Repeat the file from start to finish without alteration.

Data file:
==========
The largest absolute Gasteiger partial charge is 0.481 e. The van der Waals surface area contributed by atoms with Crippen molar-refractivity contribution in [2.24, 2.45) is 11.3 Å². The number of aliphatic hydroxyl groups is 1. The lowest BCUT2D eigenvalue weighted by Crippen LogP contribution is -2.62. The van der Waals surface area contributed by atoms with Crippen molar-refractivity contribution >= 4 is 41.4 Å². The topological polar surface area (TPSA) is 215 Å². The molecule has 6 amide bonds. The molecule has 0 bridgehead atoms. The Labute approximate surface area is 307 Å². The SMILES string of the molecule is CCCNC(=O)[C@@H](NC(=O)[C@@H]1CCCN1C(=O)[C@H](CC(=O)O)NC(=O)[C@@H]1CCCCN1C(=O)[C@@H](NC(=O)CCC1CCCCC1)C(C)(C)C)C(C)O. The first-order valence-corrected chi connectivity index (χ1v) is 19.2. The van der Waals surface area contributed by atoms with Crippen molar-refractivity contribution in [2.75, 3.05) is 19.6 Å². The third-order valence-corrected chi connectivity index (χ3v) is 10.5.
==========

The largest absolute Gasteiger partial charge is 0.481 e. The van der Waals surface area contributed by atoms with Crippen molar-refractivity contribution in [2.24, 2.45) is 11.3 Å². The number of aliphatic hydroxyl groups is 1. The lowest BCUT2D eigenvalue weighted by Crippen LogP contribution is -2.62. The van der Waals surface area contributed by atoms with Crippen molar-refractivity contribution >= 4 is 41.4 Å². The topological polar surface area (TPSA) is 215 Å². The molecule has 6 amide bonds. The molecule has 0 bridgehead atoms. The Labute approximate surface area is 307 Å². The SMILES string of the molecule is CCCNC(=O)[C@@H](NC(=O)[C@@H]1CCCN1C(=O)[C@H](CC(=O)O)NC(=O)[C@@H]1CCCCN1C(=O)[C@@H](NC(=O)CCC1CCCCC1)C(C)(C)C)C(C)O. The first-order valence-corrected chi connectivity index (χ1v) is 19.2. The van der Waals surface area contributed by atoms with Crippen molar-refractivity contribution in [2.75, 3.05) is 19.6 Å². The third-order valence-corrected chi connectivity index (χ3v) is 10.5.